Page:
Drill chucks are conventionally operated by a chuck key to provide tightening and loosening of jaws of the chuck about an associated drill, blade bit, or any other type of tool that is held by the chuck during use. Conventional chuck keys include a shaft having a gear at one end and a handle that projects in opposite directions from the shaft at its other end. Adjacent its gear, the shaft includes an extreme end portion that is received within a lateral hole in the chuck during use such that the key gear meshes with a ring gear on the chuck to effect jaw movement upon rotation of the key about its shaft. Conventional chuck key handles are in the form of a round rod that extends through a hole in the associated shaft end in order to permit application of torque to the chuck key during tightening and loosening of the chuck.

U.S. Pat. No. 1,647,936 as well as numerous other prior art references disclose the type of chuck key described above.

A greater amount of torque can be easily applied to a chuck key with the type of handle construction disclosed by U.S. Pat. Nos. 2,552,694 and 2,592,094. This handle construction includes a thumb end that is flattened in order to permit the manual application of a greater extent of torque during tightening and loosening of a chuck. Also, another type of handle construction for a chuck key as disclosed by U.S. Pat. No. 4,032,160 includes flattened portions at both of its end in order to permit both the thumb and one finger to engage flat surfaces during the manual application of torque to effect chuck tightening or loosening.

A two-piece chuck key construction is disclosed by U.S. Pat. No. 4,111,079 and includes a geared headed part as well as a handle part that are molded, die cast, or forged. The headed part includes a stem portion that is received within a central opening in the handle part during assembly. The handle part of this chuck key has a somewhat flat construction such that the application of torque thereto would be more easily manually accomplished than with the conventional round rod type of handle construction.

My prior U.S. Pat. No. 4,123,195 discloses a chuck key holder for holding a chuck key in spanning engagement with a chuck during the application of torque upon tightening or loosening the chuck. With this type of chuck key holder, it is possible to apply a greater extent of torque during the tightening and loosening. However, the extent of torque that can be applied during tightening or loosening of the chuck is limited by the force that can be manually applied to the chuck key handle. After tightening and loosening of the chuck key with one hand, release of the holder by the other hand provides automatic ejection of the chuck key from the chuck such that inadvertent rotational operation of the chuck cannot take place with the key still engaged.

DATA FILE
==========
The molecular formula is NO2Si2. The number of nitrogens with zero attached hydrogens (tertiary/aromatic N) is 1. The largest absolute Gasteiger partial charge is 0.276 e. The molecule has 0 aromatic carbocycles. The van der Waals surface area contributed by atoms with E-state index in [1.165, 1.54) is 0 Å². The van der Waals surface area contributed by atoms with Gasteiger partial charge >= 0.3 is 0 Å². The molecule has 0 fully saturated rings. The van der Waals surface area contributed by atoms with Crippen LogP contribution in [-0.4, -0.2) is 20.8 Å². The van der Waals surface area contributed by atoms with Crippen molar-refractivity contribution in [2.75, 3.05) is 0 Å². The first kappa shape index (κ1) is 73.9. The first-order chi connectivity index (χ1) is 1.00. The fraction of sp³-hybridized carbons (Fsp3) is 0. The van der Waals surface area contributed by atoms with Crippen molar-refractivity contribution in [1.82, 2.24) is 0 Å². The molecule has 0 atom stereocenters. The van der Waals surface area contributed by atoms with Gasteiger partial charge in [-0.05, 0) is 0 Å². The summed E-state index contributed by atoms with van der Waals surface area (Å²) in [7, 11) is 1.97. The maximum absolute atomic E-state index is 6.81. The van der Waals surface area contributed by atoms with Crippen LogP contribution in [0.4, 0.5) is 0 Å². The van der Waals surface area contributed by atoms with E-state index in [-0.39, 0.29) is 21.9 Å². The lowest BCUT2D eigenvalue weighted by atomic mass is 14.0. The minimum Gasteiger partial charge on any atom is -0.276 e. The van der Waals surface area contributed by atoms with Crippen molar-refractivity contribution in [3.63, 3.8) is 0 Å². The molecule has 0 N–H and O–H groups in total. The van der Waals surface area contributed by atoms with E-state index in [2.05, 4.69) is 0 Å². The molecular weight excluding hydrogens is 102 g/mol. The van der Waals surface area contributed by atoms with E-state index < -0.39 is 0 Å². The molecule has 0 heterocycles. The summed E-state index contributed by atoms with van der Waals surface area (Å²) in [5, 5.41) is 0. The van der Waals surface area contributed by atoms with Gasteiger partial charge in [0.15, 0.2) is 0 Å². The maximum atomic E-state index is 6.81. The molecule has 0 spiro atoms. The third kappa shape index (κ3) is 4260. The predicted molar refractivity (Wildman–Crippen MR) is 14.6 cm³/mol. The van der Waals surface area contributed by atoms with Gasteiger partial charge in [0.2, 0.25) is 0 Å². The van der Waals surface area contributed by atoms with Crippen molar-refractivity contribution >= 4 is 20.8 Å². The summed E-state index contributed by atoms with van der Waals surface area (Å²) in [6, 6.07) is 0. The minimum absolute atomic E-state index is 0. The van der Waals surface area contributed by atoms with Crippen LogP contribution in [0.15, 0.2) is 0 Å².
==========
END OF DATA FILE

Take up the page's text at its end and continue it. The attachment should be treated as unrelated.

DISCLOSURE OF INVENTION

An object of the present invention is to provide an improved pad for mounting on a chuck key in order to permit manual application of a greater amount of torque than would otherwise be possible during tightening or loosening of a chuck. The pad is designed for use with a conventional chuck key of the type including a shaft having a gear at one end thereof and a handle extending in opposite directions from the other end of the shaft.

In carrying out the above object, a chuck key pad constructed in accordance with the present invention comprises a unitary body of a resilient material and is preferably molded from a suitable plastic such as nylon. The unitary body includes a central hole that receives the shaft of the chuck key upon mounting of the pad on the key. The pad body also includes spaced retainers that engage the handle of the chuck key on opposite sides of the shaft as the pad is mounted on the key. Locking portions of the retainers resiliently deflect over the handle of the key upon mounting thereon so as to cooperate with the hole in locating the pad on the key.

In the preferred construction of the pad, the unitary body includes a central portion defining the hole that receives the key shaft and also includes a pair of opposite end portions that define spaced pairs of the retainers. An elongated groove of the pad body extends through the central portion and the end portions thereof so as to receive the handle of the chuck key as the pad is mounted on the key. The locking portions of each pair of spaced retainers include spaced surfaces that converge toward the groove that receives the handle of the key upon mounting.

During mounting of the pad, the converging surfaces of the locking portions on the retainers initially engage the key handle on opposite sides of the shaft so as to resiliently deflect the retainers as pressure is applied between the pad and the key. As the handle is received within the groove, the retainers deflect back to their original positions with a snap action and thereby retain the pad on the key in cooperation with the hole which receives the adjacent end of the key shaft.

One embodiment of the pad has its unitary body provided with generally flat gripping surfaces which preferably taper toward each other in an outward direction away from the central portion thereof toward its end portions. Another embodiment of the pad has its unitary body provided with curved gripping portions that define a pair of oppositely facing depressions on each side of the central hole that receives the key shaft upon mounting of the pad on the key.